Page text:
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A prelate is a member of the clergy having a special canonical jurisdiction over a territory or a group of people; usually, a prelate is a bishop. Prelate sometimes refers to the clergy of a state church with a formal hierarchy, and suggests that the prelate enjoys legal privileges and power as a result of clerical status. The word derives from Latin prælatus, the past participle of præferre, "to prefer;" it suggests that the prelate has been raised to his dignity by the act of a superior hierarch.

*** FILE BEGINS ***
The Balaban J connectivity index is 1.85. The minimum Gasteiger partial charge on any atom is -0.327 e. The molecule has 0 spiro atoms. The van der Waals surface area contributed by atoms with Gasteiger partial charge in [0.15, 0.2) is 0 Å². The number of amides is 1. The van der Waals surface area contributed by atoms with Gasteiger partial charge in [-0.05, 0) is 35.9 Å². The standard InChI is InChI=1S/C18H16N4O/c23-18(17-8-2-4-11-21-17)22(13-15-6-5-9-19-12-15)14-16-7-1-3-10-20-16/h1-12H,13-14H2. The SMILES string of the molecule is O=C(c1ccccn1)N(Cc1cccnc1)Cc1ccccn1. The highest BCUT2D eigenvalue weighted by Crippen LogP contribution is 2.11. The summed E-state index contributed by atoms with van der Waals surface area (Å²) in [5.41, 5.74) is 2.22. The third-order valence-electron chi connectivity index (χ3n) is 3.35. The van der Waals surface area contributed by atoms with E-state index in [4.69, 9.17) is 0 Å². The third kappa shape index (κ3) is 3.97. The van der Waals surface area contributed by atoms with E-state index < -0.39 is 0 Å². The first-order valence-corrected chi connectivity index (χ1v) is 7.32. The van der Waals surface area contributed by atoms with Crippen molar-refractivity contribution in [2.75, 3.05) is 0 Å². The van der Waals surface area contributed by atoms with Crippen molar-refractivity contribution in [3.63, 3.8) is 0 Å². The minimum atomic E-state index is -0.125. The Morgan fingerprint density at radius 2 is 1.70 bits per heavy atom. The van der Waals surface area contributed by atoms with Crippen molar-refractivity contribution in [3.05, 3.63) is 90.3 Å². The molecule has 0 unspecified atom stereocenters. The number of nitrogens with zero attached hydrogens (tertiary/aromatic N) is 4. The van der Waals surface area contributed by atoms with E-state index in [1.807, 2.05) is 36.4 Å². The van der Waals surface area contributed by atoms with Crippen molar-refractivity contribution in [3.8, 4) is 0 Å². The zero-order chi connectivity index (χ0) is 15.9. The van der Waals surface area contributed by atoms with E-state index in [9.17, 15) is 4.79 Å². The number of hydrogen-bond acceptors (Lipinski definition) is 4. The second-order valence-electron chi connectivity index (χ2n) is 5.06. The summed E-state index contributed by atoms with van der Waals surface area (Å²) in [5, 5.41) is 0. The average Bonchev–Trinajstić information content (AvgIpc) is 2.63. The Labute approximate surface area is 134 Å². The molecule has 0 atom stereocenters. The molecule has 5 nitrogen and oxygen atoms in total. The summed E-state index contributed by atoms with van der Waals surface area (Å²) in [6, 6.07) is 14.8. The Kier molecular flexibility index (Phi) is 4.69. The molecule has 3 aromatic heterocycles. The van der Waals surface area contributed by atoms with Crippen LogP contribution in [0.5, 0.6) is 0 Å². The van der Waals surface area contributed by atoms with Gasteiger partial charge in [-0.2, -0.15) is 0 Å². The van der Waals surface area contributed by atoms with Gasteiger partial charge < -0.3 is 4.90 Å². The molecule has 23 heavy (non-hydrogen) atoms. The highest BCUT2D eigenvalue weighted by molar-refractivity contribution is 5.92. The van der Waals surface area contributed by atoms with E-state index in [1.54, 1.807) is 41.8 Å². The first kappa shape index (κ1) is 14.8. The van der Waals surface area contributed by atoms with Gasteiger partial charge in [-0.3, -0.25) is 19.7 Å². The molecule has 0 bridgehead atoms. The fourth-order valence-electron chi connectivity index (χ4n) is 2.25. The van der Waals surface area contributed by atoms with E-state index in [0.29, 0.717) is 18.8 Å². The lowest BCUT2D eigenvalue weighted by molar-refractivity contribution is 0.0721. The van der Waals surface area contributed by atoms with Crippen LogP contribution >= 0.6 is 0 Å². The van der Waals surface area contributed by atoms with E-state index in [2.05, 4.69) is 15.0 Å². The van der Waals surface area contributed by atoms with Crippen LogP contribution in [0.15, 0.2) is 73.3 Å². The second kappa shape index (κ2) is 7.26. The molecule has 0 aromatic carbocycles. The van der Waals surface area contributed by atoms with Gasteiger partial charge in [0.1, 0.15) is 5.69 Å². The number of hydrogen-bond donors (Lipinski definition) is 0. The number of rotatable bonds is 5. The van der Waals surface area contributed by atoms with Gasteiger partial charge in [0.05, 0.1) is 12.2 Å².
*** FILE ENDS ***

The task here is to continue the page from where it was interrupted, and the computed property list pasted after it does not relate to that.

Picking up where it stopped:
A prelature is the office of a prelate. Prelacy is the body of prelates as a whole, or a system of government, administration, or ministry by prelates.

In the Roman Catholic Church, the power to create Personal Prelatures was introduced in the Second Vatican Council; they are institutions having clergy and (possibly) lay members which would carry out specific pastoral activities. The adjective personal refers to the fact that, in contrast with previous canonical use for ecclesiastical institutions, the jurisdiction of the Prelate is not linked to a territory but over persons wherever they be.

The first Personal Prelature was Opus Dei, erected by Pope John Paul II in 1982.